AUGUSTA (AP) – Estimating a Medicaid shortfall for the upcoming fiscal year at $128 million, Gov. John Baldacci on Friday proposed a benefit redesign package to help cover the gap from July 1 through June 2005.

Baldacci said his “overview,” featuring ways that might be characterized as shrinking the Medicaid program to save it, would be fleshed out in the near future with a formal presentation to the Legislature’s Appropriations Committee.

At a briefing for reporters, Baldacci said basic eligibility for subsidized health services would be maintained but that the array of services offered to some beneficiaries would be scaled back under his plan.

The number of program recipients that would be affected was not immediately available, top Baldacci health aide Trish Riley said. Overall adjustments in MaineCare, as the state Medicaid program is known, were pegged at $81.6 million.

Baldacci described the steps he would use to generate savings as “prudent and reasonable,” and virtually unavoidable in light of fiscal pressures on the state.

“This is an important program … but we’re facing financial challenges,” the Democratic chief executive, who had previously briefed ranking legislators, said at a crowded news conference. “Frankly, this is not a pleasant experience,” he added.

With few lawmakers at the State House, provisions of the governor’s overview were just circulating.

“The budget proposal reflects a careful review of existing MaineCare benefits, and the Appropriations Committee will make an equally careful review of the many changes and revisions proposed in this budget when it begins its public hearings,” Democratic House Speaker Patrick Colwell of Gardiner said in a statement.

“We heard a partial outline of some of the governor’s ideas and are looking forward to the detailed proposal,” said Republican Rep. Richard Rosen of Bucksport, an Appropriations Committee member.

One high-profile item not addressed in the governor’s plan that was noted by some legislators was renewal of funding for payments to victims of abuse at Maine’s school for the deaf.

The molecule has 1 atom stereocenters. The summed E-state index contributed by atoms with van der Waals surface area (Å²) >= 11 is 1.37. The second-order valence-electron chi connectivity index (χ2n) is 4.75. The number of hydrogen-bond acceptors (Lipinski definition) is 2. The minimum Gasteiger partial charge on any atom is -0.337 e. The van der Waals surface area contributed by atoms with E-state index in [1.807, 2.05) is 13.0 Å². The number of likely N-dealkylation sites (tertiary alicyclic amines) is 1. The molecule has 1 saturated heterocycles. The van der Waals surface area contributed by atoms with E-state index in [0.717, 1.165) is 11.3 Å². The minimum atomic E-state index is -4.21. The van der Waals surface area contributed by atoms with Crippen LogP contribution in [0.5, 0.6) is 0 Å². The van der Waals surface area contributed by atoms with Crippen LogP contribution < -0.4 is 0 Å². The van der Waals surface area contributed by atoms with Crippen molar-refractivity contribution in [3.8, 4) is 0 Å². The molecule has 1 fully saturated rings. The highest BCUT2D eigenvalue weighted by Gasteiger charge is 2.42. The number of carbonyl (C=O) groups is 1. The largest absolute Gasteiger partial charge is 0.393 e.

In designing a package to cope with the $128 million Medicaid shortfall and repay $10 million to a retiree health insurance fund, the governor is also calling for about $22 million in new General Fund spending for a variety of departments and programs, including a $9 million hike in general purpose aid for education.

Another major piece of the new spending being proposed would be about $3.5 million in reclassification pay boosts for state police, warden service and marine patrol personnel and other enforcement officers.

About $3 million would be channeled to mental health programs and projects, with $2.7 million going to corrections to deal with prison overcrowding.

Baldacci administration officials said the governor’s latest supplemental budget proposal would offset shortfalls of $700,000 in general assistance and about $930,000 in the circuit-breaker property tax relief program.

The package would also free up about $417,000 for the Governor’s Office of Health Policy and Finance, Baldacci budget chief Rebecca Wyke said.

Balancing the budget through fiscal 2005 would rely on more than $9 million in Powerball lottery revenue and another $9 million in taxation department initiatives.

The Baldacci administration plan counts on a gain of nearly $38 million by divesting from the internal service fund for retiree health. Administration officials said there would be no effect on retiree health benefits.

The focus of Baldacci’s news conference, however, was on Medicaid program adjustments and cuts, which aides said could include dental services as well as physical, occupational and speech therapy.

Administration officials said more than half of the MaineCare shortfall – $70 million – was attributable to changes in federal matching fund rates.

Anticipating questions from lawmakers, Baldacci said for now he would ask people to “not react immediately.”

Last March, lawmakers overwhelmingly approved a $5.3 billion budget package that set in place a blueprint for financing state government operations through June 2005.

Last month, over Republican opposition, Baldacci and his Democratic legislative allies enacted a plan for offsetting a $109 million Medicaid shortfall through June.

To finance much of those news expenditures, Baldacci would phase out the state’s homestead exemption program.

AP-ES-03-05-04 1732EST



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